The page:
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In which layer of the OSI model does session hijacking occur?

I have performed some research on this, and found that the answer is the transport layer.

But is the transport layer not the place where the routing takes place? And when we use packet sniffers like Wireshark, we dump all the packets to our local machine.

We are finally routing them to our machine and then we are playing with the packets. So as all the layers of the OSI model function independently, I believe the answer of the question should be the network Layer.

  • What kind of session hijacking are you talking about? If you're talking about hijacking a TCP/IP connection through some kind of routing attack, this would take place at the session layer. If you're talking about TLS hijacking, this would be the application layer. – Herringbone Cat Mar 17 '16 at 3:03
  • @HerringboneCat It was a question, asked in CEHv8 mock test. And the correct answer was transport layer. So, I forwarded it over here to get more clarification regarding this. – Milind Purswani Mar 17 '16 at 3:30
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    I'd hate to say it, but my opinion is that question was poorly written. – Herringbone Cat Mar 17 '16 at 3:43
  • Can u comment on how is, TLS hijacking on APPLICATION layer ? And how is it session for TCP/IP? – Milind Purswani Mar 17 '16 at 3:48
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    Note that the Internet only loosely follows the OSI model. – user253751 Mar 17 '16 at 6:48
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Session hijacking can potentially take place on several levels of the OSI model (possibly all), as well as outside of the network.

Physical: Tap someones physical connection, and send all packets to the MiTM.

Data Link: ARP poison someones ethernet connection, and send all packets to the MiTM

Network: Manipulate the packet routing, and send all packets to the MiTM.

Transport/Session A secure protocol such as SSL/TLS will protect against compromise of the data, but if an attacker has also broken TLS/SSL, then a break at this level would break the protection from compromises at lower levels.

Presentation I can't think of anything at this level, and it doesn't map well onto TCP/IP and protocols, but that doesn't mean it's not possible.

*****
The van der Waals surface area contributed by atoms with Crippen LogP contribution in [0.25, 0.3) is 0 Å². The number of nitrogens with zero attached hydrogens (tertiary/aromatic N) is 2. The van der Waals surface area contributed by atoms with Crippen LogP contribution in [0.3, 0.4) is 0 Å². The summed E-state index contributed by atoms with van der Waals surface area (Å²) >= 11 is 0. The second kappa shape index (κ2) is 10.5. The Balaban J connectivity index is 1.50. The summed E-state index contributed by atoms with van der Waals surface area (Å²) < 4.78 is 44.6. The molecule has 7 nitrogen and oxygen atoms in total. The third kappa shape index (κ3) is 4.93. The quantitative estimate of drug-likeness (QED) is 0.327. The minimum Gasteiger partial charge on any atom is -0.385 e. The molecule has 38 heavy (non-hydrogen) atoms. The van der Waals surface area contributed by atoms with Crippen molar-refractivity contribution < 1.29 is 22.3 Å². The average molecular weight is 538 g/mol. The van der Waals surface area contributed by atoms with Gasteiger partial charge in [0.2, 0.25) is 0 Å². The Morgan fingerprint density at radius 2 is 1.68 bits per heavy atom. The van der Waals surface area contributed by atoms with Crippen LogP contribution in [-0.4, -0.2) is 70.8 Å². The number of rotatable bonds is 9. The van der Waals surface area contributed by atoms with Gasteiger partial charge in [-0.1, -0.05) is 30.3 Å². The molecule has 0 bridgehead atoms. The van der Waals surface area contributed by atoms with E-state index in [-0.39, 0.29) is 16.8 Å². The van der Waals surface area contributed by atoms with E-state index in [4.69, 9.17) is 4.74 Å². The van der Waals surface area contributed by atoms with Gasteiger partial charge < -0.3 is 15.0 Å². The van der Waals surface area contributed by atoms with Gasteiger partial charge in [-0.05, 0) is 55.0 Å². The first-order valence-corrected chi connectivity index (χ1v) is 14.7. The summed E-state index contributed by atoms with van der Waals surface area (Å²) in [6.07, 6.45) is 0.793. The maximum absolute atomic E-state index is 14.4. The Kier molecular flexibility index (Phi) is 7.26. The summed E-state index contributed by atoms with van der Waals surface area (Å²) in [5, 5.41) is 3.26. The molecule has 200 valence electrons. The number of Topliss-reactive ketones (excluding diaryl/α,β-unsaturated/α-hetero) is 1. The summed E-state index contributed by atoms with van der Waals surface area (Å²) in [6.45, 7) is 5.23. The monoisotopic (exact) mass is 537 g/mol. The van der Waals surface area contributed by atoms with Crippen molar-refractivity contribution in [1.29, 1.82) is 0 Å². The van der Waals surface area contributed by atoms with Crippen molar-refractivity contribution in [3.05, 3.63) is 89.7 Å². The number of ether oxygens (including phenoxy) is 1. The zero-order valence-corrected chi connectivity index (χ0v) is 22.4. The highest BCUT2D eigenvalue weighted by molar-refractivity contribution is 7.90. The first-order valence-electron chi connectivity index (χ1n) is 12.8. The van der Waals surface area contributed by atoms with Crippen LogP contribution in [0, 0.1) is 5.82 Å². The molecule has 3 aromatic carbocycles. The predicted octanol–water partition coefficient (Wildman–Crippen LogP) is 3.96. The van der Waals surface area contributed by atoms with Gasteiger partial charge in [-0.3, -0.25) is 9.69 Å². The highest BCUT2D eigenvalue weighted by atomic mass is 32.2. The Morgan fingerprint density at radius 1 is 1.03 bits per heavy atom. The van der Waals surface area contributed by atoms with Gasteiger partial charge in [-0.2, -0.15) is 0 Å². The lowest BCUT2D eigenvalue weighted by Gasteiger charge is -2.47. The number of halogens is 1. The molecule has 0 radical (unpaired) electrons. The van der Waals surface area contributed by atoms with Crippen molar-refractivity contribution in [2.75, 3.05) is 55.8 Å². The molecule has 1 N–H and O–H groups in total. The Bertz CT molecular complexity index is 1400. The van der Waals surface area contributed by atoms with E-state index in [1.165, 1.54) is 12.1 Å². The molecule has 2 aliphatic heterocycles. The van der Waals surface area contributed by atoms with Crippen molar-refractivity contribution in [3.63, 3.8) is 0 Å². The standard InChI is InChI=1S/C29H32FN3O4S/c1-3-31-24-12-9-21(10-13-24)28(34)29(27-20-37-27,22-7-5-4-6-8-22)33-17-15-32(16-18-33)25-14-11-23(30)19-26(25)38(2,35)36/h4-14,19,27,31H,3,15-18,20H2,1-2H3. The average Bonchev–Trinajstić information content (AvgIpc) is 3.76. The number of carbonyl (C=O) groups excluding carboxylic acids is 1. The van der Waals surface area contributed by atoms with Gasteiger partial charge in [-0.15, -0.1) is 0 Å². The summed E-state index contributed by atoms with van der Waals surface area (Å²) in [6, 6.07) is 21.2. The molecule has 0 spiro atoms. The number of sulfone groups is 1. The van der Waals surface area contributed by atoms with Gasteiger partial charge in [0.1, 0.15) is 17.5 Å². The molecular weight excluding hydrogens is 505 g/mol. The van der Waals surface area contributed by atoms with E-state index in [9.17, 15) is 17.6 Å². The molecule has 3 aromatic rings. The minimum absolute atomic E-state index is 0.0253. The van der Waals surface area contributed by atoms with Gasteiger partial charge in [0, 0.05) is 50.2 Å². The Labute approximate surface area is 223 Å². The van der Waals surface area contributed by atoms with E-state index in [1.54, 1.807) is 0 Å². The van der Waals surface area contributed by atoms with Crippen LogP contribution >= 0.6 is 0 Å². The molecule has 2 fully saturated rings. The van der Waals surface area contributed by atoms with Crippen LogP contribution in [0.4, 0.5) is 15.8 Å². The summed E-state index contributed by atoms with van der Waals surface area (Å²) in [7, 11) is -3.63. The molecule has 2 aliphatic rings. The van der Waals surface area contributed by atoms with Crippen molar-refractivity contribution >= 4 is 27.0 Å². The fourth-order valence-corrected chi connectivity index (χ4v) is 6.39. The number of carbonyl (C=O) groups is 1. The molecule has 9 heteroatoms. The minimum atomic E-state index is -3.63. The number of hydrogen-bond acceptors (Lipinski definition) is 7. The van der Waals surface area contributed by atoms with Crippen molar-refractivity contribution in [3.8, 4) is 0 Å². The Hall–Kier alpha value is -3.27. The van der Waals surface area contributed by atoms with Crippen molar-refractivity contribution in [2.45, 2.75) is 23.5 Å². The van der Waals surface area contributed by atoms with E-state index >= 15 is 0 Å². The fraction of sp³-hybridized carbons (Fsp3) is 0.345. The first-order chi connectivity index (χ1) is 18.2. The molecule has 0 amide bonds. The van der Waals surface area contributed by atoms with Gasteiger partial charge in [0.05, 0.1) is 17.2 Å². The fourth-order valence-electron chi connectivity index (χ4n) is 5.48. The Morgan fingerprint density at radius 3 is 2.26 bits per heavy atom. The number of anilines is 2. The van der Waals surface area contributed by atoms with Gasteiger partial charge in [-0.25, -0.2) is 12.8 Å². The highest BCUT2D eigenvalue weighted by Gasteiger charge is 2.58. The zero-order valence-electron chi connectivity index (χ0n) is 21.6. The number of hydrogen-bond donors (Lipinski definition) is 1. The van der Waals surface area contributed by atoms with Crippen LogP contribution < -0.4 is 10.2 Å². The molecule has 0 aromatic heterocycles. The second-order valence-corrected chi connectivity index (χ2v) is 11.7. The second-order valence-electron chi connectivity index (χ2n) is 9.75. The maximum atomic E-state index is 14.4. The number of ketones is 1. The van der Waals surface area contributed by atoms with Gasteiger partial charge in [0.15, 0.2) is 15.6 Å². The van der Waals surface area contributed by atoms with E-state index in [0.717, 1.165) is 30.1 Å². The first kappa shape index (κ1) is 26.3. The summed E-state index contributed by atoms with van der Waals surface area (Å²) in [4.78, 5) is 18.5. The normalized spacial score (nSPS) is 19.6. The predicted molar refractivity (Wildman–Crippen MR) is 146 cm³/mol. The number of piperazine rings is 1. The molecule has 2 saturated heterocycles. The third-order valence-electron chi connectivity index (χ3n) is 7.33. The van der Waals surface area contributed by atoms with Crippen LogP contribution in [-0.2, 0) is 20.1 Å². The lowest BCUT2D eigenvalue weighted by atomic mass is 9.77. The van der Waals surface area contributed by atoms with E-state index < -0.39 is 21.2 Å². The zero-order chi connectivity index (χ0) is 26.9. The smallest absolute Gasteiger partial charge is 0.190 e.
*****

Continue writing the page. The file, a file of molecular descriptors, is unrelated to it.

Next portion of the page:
Application You might debate about this, but I'd argue that CSRF, Code injection, and XSS are all at the Application level.

Outside Any compromise of the machine itself that can grab a session key and transmit it to an attack, be it physical, OS or some other application would be outside of the OSI model.

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But is it not like the transport layer is the place where the routing takes place?

No, routing takes place on layer 3 of the OSI model, called the network layer.

We are finally routing them to our machine and then we are playing with the packets.

No, it's not being routed to our machine when sniffing network packets as routing takes place on, again, layer 3 of the OSI model.

In a switched environment without having access to the management interfaces of the switches you can capture network packets while performing ARP cache poisoning.

ARP Cache Poisoning

ARP cache poisoning takes place on layer 2 of the OSI model, called the data link layer. ARP cache poising is a technique where a malicious user floods the network with spoofed frames.

By doing so it tells every or a specific node on the network that, for example, the gateway address is the address is the attacker's machine.

In return the malicious user will sent the data stream to the real gateway while intercepting traffic.

As the question does not clearly states what kind of session hijacking is being talked about I'll "assume" it's about application based session hijacking.

In application based session hijacking a malicious user tries to retrieve a user's legitimate session identifier. This is usually stored in a session cookie.

By stealing an active and valid session cookie, the malicious user can "ride the session" and is able to whatever the legitimate user can do within the system.

There are several ways to do this from an application perspective:

  1. Session Fixation

In a session fixation attack, the malicious user set a predefined session identifier on the user's browser.

This can be achieved by sending the users an email with a link containing this predefined session identifier.

  1. Cross Site Scripting

If a web application does not or does not properly perform input validation and does not properly secure the session cookie with the HTTPOnly attribute, it is possible to steal session cookies.

Injecting a specific payload in the application (reflected or persistent) will sent the session cookie information to the malicious user's cookie stealer.

There are other methods of obtaining session identifiers that are not application related, think of:

  1. Malware
  2. Session Sidejacking (Google it!)

I believe the answer of the question should be Network Layer

From an attacking perspective, I think the proper answer should be the Transport Layer and the layers above it, sometimes called the host layers.

  • +1 for correcting me, so, finally should it be network layer or Transport layer ? – Milind Purswani Mar 17 '16 at 7:35

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